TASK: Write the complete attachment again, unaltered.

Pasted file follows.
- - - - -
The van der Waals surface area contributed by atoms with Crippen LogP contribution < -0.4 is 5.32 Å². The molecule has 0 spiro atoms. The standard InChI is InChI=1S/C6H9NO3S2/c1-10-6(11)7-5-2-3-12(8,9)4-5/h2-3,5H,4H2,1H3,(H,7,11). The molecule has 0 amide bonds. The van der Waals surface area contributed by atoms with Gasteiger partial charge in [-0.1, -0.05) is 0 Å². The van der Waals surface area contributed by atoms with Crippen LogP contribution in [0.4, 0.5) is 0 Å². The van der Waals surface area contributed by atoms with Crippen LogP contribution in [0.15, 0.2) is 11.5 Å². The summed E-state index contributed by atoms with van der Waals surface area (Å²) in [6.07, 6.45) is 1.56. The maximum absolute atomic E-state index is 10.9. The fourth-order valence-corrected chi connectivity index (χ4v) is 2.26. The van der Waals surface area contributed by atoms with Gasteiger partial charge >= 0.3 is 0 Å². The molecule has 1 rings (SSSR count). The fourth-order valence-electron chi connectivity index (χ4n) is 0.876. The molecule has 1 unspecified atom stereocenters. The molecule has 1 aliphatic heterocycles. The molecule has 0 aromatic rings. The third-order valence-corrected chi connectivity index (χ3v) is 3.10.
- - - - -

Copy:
The van der Waals surface area contributed by atoms with Crippen LogP contribution < -0.4 is 5.32 Å². The molecule has 0 spiro atoms. The standard InChI is InChI=1S/C6H9NO3S2/c1-10-6(11)7-5-2-3-12(8,9)4-5/h2-3,5H,4H2,1H3,(H,7,11). The molecule has 0 amide bonds. The van der Waals surface area contributed by atoms with Gasteiger partial charge in [-0.1, -0.05) is 0 Å². The van der Waals surface area contributed by atoms with Crippen LogP contribution in [0.4, 0.5) is 0 Å². The van der Waals surface area contributed by atoms with Crippen LogP contribution in [0.15, 0.2) is 11.5 Å². The summed E-state index contributed by atoms with van der Waals surface area (Å²) in [6.07, 6.45) is 1.56. The maximum absolute atomic E-state index is 10.9. The fourth-order valence-corrected chi connectivity index (χ4v) is 2.26. The van der Waals surface area contributed by atoms with Gasteiger partial charge >= 0.3 is 0 Å². The molecule has 1 rings (SSSR count). The fourth-order valence-electron chi connectivity index (χ4n) is 0.876. The molecule has 1 unspecified atom stereocenters. The molecule has 1 aliphatic heterocycles. The molecule has 0 aromatic rings. The third-order valence-corrected chi connectivity index (χ3v) is 3.10.